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Do not wonder. Do the test Eddie refered to in the link he provided. Here, this is the same thing in a more verbose presentation:

Fuel Screw/Pilot Jet

Fuel screw settings in the 'book' are recommended starting points. Every bike is different, as is the temp and altitude. Set the screw according to this method. Do it with the bike fully heated up.

Gently turn the screw all the way in. Now back it out two turns. Start the bike and fully warm it up, go for a 10 minute ride. Set the idle to speed to 1,500~1,800 RPM as best you can (I know, without a tach this is tough, just set it to were it idles relatively smoothly). Once warmed, slow the idle to the lowest possible speed.

*** When turning the fuel screw, keep an accurate 'count' of the amount you are turning it and record it in case you have to reset it for some reason. Makes life easier when you can just set it from notes Vs. going through the procedure again.***

Turn the screw in until the idle becomes rough or the bike stalls.

if it stalled, open the screw about 1/4 more turn. Restart it and slowly screw it in till you can just perceive a change.

If the screw can be turned all the way in and the bike still idles perfectly and does not stall, then you need to go down a size in pilot jet.

Now very slowly, open the fuel screw till the idle is smooth. Blip the throttle, let the bike return to an idle, wait say ten seconds. Confirm it is the same smooth idle.

If the screw has to be opened more than 3 turns to get a smooth idle, you need to go up a size in pilot jet.

If you find it does not stall with the larger jet but has to be open more than three turns with the smaller pilot jet, put the larger one in and set the fuel screw at 1/2 turn.

If the idle speed increased, adjust the idle speed knob to return the bike to a real slow idle speed. You must then re-visit the fuel screw. Keep doing this till the fuel screw is opened just enough to provide a nice steady idle at the lowest possible RPM. Once this is done, increase the idle speed to the normal one for your bike, typically about 1,800 rpm, but go by the spec in your manual.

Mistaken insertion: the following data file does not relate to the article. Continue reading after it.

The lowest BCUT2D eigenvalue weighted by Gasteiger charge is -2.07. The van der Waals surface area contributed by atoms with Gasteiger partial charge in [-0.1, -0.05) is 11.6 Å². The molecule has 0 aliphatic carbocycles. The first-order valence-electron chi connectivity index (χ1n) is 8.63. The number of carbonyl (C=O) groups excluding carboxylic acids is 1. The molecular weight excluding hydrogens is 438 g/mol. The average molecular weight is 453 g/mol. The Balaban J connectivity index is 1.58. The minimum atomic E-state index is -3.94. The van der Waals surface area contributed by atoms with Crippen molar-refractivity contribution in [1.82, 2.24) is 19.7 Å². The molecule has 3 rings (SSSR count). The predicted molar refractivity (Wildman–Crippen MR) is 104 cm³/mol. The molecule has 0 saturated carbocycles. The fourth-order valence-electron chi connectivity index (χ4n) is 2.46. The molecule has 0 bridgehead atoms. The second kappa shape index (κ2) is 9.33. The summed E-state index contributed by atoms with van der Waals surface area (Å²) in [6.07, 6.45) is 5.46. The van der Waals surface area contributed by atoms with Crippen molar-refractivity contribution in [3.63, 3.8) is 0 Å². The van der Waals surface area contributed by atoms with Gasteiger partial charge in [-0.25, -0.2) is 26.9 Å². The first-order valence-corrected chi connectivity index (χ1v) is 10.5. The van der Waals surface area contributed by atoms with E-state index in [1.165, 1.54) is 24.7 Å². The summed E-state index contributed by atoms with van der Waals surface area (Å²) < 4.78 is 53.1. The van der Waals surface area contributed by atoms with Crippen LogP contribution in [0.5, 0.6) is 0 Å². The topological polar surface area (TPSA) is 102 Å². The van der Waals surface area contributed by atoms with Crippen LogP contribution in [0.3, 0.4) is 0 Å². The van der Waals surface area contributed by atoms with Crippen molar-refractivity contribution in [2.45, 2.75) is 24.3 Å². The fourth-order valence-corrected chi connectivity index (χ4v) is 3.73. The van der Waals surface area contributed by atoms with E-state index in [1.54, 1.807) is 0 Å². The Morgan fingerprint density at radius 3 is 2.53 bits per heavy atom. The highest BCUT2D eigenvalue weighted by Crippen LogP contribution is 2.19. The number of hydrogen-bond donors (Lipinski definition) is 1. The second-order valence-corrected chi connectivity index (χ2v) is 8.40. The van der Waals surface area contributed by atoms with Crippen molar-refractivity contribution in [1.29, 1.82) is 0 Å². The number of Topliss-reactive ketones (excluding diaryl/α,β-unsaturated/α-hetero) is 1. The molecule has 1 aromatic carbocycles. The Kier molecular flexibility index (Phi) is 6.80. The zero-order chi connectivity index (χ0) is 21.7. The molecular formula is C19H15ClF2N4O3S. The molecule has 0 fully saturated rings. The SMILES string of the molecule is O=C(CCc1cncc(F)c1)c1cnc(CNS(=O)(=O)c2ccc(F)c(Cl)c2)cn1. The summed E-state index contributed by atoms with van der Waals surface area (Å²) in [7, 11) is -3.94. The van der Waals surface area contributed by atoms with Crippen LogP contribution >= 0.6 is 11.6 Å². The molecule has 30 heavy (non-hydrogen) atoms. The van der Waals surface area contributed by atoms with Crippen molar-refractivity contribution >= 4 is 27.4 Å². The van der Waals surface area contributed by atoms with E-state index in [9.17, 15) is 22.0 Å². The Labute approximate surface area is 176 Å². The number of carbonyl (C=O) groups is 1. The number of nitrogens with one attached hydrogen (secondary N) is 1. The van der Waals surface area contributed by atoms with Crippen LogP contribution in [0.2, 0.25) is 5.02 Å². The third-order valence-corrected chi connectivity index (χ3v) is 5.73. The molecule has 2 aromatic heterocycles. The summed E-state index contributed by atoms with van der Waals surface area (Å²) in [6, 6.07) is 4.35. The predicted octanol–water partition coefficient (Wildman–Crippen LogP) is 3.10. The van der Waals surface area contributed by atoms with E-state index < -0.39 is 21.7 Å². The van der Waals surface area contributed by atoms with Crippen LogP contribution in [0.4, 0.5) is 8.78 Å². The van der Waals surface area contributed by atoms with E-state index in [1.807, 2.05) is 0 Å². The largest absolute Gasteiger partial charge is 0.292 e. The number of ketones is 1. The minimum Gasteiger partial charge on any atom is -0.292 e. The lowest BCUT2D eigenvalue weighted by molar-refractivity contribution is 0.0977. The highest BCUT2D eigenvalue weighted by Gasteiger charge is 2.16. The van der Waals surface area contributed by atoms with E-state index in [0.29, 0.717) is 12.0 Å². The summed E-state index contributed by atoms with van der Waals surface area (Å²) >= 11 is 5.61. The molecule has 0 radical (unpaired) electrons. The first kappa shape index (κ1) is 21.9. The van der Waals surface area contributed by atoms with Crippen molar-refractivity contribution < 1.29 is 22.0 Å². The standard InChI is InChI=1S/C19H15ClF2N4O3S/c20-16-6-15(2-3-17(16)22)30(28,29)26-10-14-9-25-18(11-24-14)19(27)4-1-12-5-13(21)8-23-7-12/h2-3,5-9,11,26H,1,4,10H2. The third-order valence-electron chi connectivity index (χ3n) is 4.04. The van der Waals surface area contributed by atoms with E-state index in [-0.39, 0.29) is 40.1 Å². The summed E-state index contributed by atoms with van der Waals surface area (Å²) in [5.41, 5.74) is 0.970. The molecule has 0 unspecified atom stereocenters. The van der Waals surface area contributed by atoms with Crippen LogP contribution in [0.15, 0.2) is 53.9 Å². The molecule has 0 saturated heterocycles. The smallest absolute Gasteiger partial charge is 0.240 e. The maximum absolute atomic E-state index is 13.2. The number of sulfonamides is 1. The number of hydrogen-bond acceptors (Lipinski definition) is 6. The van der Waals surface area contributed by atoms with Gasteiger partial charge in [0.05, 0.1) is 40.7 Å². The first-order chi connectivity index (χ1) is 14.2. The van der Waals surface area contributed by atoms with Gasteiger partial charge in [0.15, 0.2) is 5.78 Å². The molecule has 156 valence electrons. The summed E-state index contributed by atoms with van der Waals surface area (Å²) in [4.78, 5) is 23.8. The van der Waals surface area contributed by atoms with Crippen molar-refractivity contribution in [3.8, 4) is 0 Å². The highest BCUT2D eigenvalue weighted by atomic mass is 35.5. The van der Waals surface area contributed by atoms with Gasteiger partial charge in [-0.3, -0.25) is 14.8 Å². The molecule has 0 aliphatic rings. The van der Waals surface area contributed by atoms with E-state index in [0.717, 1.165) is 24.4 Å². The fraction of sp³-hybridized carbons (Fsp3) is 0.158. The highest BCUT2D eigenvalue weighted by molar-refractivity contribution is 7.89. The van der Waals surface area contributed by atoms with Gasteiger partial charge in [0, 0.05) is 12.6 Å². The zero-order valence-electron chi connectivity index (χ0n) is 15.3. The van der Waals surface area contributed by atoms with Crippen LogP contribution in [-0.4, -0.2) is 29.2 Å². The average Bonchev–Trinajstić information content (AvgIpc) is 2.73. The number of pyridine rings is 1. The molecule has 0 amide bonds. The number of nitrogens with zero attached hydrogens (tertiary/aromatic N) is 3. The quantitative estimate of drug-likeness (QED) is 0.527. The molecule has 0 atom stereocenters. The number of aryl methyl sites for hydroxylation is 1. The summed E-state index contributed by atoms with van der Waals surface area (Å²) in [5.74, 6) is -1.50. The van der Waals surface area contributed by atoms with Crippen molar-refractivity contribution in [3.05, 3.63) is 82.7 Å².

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Ok I give up - someone send me the nail to stick in this coffin!

Tried all of the above and went off riding today. Nothing solved it and to top it off the bike is getting worse and worse to start hot/cold (mainly hot though) and will quite often cut out at lower speeds. I tried every combination of needles/needle position/pilots/fuel screw/idle screw combinations and just when I think I;m getting somewhere - nope it does it again and continues to refuse to start! Is this even a jetting issue? Am I barking up the wrong tree!?

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Yes, you are changing and messing with too many things. Slow down

Your valves are good, right?

You hot start moves freely and has cable freeplay, right?

Your chock is in good condition, right?

If you had or have AIS, there are no residual vacuum leaks, right?

Your spark plug is new, right?

First, follow the procedure I mentioned above for selecting the correct pilot jet. If the jet is not in like new condition, get a new one. Once you have the correct pilot jet and the fuel screw set. LEAVE THEM ALONE.

Next, select a main jet that works, then LEAVE IT ALONE.

Next, work with the needle. Many have had good luck with the NCYS needle though if you have the JD kit, use his needle then LEAVE IT ALONE.

Now and only now, mess with the AP. I assume you have confirmed you are gettinjg a squirt. You oring'd or installed a stiffer AP spring. You installed a #40~#60 leak jet. You slowly tightened the AP timing screw, turning 1/2 turn and going for a ride.

When starting a bike, a cold start uses the pilot, fuel screw and choke. A hot start does not use the choke and may if the engine is really hot, need the hot start. No throttle whatsoever.

When explaining issues, be very clear. This post started out about an idle problem and setting the AP. You have migrated it to a starting problem.

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Hard starting is some combo quite a ways off from correct of;

weak spark ( very doubtful with modern ignition)

Insuficent fuel (I had one recently that had an obstruction in the idle circut,we kicked our brains out)

Too much fuel (when it does finally start it will be sluggish for a second)

Down on compression! It has to have pretty reasonable compression to have sufficent vacuum to draw in fuel. So how much compression does it have?

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Quick update - I've taken bike to shop to get sorted - I havn't the time for this!

The suggestions made have been noted and I shall update on what outcome is.

thanks (and sorry for going off topic)